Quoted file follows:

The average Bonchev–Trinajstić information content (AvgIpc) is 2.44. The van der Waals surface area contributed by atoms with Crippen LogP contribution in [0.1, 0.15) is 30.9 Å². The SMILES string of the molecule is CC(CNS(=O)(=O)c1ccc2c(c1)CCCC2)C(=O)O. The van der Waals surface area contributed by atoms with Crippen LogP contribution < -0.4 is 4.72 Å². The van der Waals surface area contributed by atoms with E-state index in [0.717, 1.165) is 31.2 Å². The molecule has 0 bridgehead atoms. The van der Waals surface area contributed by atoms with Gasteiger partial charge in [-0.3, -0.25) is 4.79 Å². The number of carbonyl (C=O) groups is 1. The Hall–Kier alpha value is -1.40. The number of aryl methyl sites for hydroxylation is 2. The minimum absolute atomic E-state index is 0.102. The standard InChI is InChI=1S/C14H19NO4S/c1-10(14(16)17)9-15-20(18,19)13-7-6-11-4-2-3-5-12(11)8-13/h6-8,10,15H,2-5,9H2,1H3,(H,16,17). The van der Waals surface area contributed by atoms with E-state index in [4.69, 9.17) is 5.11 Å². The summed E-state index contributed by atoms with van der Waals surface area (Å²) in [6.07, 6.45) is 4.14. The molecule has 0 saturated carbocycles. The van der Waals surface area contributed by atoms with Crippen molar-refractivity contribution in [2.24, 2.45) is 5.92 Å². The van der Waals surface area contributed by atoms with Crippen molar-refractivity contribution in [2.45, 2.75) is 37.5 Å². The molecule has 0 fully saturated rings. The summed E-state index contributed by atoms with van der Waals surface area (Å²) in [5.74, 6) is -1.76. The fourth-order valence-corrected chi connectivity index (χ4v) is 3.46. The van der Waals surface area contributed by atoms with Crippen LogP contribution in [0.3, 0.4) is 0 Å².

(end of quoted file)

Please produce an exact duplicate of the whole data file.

The average Bonchev–Trinajstić information content (AvgIpc) is 2.44. The van der Waals surface area contributed by atoms with Crippen LogP contribution in [0.1, 0.15) is 30.9 Å². The SMILES string of the molecule is CC(CNS(=O)(=O)c1ccc2c(c1)CCCC2)C(=O)O. The van der Waals surface area contributed by atoms with Crippen LogP contribution < -0.4 is 4.72 Å². The van der Waals surface area contributed by atoms with E-state index in [0.717, 1.165) is 31.2 Å². The molecule has 0 bridgehead atoms. The van der Waals surface area contributed by atoms with Gasteiger partial charge in [-0.3, -0.25) is 4.79 Å². The number of carbonyl (C=O) groups is 1. The Hall–Kier alpha value is -1.40. The number of aryl methyl sites for hydroxylation is 2. The minimum absolute atomic E-state index is 0.102. The standard InChI is InChI=1S/C14H19NO4S/c1-10(14(16)17)9-15-20(18,19)13-7-6-11-4-2-3-5-12(11)8-13/h6-8,10,15H,2-5,9H2,1H3,(H,16,17). The van der Waals surface area contributed by atoms with E-state index in [4.69, 9.17) is 5.11 Å². The summed E-state index contributed by atoms with van der Waals surface area (Å²) in [6.07, 6.45) is 4.14. The molecule has 0 saturated carbocycles. The van der Waals surface area contributed by atoms with Crippen molar-refractivity contribution in [2.24, 2.45) is 5.92 Å². The van der Waals surface area contributed by atoms with Crippen molar-refractivity contribution in [2.45, 2.75) is 37.5 Å². The molecule has 0 fully saturated rings. The summed E-state index contributed by atoms with van der Waals surface area (Å²) in [5.74, 6) is -1.76. The fourth-order valence-corrected chi connectivity index (χ4v) is 3.46. The van der Waals surface area contributed by atoms with Crippen LogP contribution in [0.3, 0.4) is 0 Å².